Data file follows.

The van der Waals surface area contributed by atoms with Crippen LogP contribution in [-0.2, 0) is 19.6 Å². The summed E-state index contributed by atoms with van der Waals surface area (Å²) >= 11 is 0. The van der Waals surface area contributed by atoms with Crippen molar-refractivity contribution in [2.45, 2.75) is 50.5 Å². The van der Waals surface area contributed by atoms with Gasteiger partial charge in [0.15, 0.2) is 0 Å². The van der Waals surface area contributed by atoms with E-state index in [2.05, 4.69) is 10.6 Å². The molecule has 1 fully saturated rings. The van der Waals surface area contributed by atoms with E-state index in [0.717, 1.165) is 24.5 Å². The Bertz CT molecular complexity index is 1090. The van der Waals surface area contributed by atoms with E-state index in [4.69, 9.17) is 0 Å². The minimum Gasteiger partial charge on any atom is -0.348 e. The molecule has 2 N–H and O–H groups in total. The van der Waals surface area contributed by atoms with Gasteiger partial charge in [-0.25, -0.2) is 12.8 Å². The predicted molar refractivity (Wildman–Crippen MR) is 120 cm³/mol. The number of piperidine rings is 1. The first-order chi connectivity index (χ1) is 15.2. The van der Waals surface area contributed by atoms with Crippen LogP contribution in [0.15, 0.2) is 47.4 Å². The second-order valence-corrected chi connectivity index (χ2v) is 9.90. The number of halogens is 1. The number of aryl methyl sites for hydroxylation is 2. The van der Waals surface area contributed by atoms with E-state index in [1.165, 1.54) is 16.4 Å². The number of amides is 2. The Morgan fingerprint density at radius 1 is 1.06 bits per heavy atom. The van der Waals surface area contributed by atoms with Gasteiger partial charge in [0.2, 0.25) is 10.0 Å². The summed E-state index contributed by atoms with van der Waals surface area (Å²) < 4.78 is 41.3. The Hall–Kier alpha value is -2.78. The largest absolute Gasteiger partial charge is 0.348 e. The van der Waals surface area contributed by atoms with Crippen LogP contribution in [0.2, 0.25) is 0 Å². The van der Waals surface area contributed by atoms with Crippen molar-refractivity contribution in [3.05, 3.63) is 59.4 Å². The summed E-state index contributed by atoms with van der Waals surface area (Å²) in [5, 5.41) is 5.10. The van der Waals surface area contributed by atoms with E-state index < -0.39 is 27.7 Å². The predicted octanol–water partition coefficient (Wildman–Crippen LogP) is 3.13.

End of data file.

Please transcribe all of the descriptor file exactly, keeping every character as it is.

The van der Waals surface area contributed by atoms with Crippen LogP contribution in [-0.2, 0) is 19.6 Å². The summed E-state index contributed by atoms with van der Waals surface area (Å²) >= 11 is 0. The van der Waals surface area contributed by atoms with Crippen molar-refractivity contribution in [2.45, 2.75) is 50.5 Å². The van der Waals surface area contributed by atoms with Gasteiger partial charge in [0.15, 0.2) is 0 Å². The van der Waals surface area contributed by atoms with E-state index in [2.05, 4.69) is 10.6 Å². The molecule has 1 fully saturated rings. The van der Waals surface area contributed by atoms with E-state index in [0.717, 1.165) is 24.5 Å². The Bertz CT molecular complexity index is 1090. The van der Waals surface area contributed by atoms with E-state index in [4.69, 9.17) is 0 Å². The minimum Gasteiger partial charge on any atom is -0.348 e. The molecule has 2 N–H and O–H groups in total. The van der Waals surface area contributed by atoms with Gasteiger partial charge in [-0.25, -0.2) is 12.8 Å². The predicted molar refractivity (Wildman–Crippen MR) is 120 cm³/mol. The number of piperidine rings is 1. The first-order chi connectivity index (χ1) is 15.2. The van der Waals surface area contributed by atoms with Crippen LogP contribution in [0.15, 0.2) is 47.4 Å². The second-order valence-corrected chi connectivity index (χ2v) is 9.90. The number of halogens is 1. The number of aryl methyl sites for hydroxylation is 2. The van der Waals surface area contributed by atoms with E-state index in [1.165, 1.54) is 16.4 Å². The number of amides is 2. The Morgan fingerprint density at radius 1 is 1.06 bits per heavy atom. The van der Waals surface area contributed by atoms with Gasteiger partial charge in [0.2, 0.25) is 10.0 Å². The summed E-state index contributed by atoms with van der Waals surface area (Å²) < 4.78 is 41.3. The Hall–Kier alpha value is -2.78. The largest absolute Gasteiger partial charge is 0.348 e. The van der Waals surface area contributed by atoms with Crippen LogP contribution in [0.2, 0.25) is 0 Å². The van der Waals surface area contributed by atoms with Crippen molar-refractivity contribution in [3.05, 3.63) is 59.4 Å². The summed E-state index contributed by atoms with van der Waals surface area (Å²) in [5, 5.41) is 5.10. The van der Waals surface area contributed by atoms with E-state index < -0.39 is 27.7 Å². The predicted octanol–water partition coefficient (Wildman–Crippen LogP) is 3.13.